An Inside Job
For the first half of our twenty-year history, we were known as the conference-phone company. Our company name had become a noun: “Polycom” was anything that related to audio-conferencing hardware and technologies. As the technology improved and bandwidth increased, our customers began looking to combine their audio investments and add video services. And now, many companies are assessing their capital expenditures and want to ensure they have the best total cost of ownership. As a result, we’re making another shift: In addition to room-based systems, Polycom is expanding into the small-to-medium-business space, mobile, services, and cloud-based software. At the same time, everyone is starting to bring their own devices to work, so our products also have to work on whatever platforms people are bringing to the office. It’s a major transition for us. We still need hardware specialists, but at the same time, we’re developing software skills in workers. In the past, we would have more time to make this sort of change, but now the cycle has compressed. We need to be more productive. Timelines are much more truncated. The old notion of giving workers two weeks of onboarding, putting them though a three-month course, and blah blah blah—that’s all gone. This transformation has got to be on-the-job and more targeted and niche.
Some people will make this transition; others will part ways with us. But the real issue is not about the skills themselves—it’s about the shift in mindset, from being a hardware to a software company. Getting people to understand this is the hardest part. Once they embrace where we’re going, employees and the company will be in a far better place to succeed. That requires very visible leadership that will not under-emphasize the breadth of change, which is something that some leaders at other companies might do to ease a transition. We feel that in order for this transformation to be successful, it needs to be led from the inside, because external consultants don’t understand our company or our people; they don’t have the credibility. For a change to be successful, you’ve got to take responsibility and accountability for it from the inside, have visible champions across the organization, paint a picture of the end state for all employees, engage them throughout the process, and demonstrate quick wins. With everyone working toward the same goal, success is inevitable.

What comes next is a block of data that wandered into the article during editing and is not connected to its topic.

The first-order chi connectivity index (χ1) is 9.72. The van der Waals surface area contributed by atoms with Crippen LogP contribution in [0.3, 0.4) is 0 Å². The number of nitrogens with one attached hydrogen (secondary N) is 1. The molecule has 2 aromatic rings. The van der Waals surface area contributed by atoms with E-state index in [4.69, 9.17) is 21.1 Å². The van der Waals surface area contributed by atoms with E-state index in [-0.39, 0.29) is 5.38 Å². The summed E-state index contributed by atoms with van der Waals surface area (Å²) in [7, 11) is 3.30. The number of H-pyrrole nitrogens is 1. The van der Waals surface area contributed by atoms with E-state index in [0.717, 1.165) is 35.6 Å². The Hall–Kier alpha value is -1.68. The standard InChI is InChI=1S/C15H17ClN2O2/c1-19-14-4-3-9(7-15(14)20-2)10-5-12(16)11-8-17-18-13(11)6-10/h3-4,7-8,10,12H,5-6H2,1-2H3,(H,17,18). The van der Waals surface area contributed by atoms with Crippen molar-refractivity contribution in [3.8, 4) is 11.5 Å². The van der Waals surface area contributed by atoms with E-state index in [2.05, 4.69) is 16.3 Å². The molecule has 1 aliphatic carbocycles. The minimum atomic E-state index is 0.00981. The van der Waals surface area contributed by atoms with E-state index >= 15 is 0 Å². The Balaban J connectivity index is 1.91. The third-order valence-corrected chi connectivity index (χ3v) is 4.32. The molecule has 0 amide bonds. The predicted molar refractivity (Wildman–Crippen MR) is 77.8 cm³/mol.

The Swinging Pendulum
Caterpillar hasn’t had to reinvent itself like many other companies, but we’ve had to adjust to technology changes and consumer demands to remain relevant. While we’re not always perfectly ready when change happens, we’re pretty rapid in our response. Partly, that involves rethinking the skills we look for in people.
Once upon a time, we’d have decades to develop a professional throughout the course of his or her career. As the pace of change in the world is coming at us more quickly and as we grow in emerging markets, we’ve had to figure how to get people up the learning curve quicker. In doing so, as recently as twenty years ago, we focused on deep functional expertise. As we got into the 2001-to-2010 timeframe, we experienced significant growth, and we had a lot more cross-functional movement, in part to develop leaders to take on broader roles and in part because we got enamored with helping people get breadth of experience. But in the last few years, we recognized that we were moving people far too frequently and maybe trying to give people more experiences than were necessarily healthy for the organization or our customers. So now, we want to move people around cross-functionally only when it makes sense for their intentional development. The pendulum has swung back to a notion of deep expertise—which doesn’t mean that we expect our leaders to always be experts, but the good ones know how to leverage their networks rather than just try to figure things out on their own.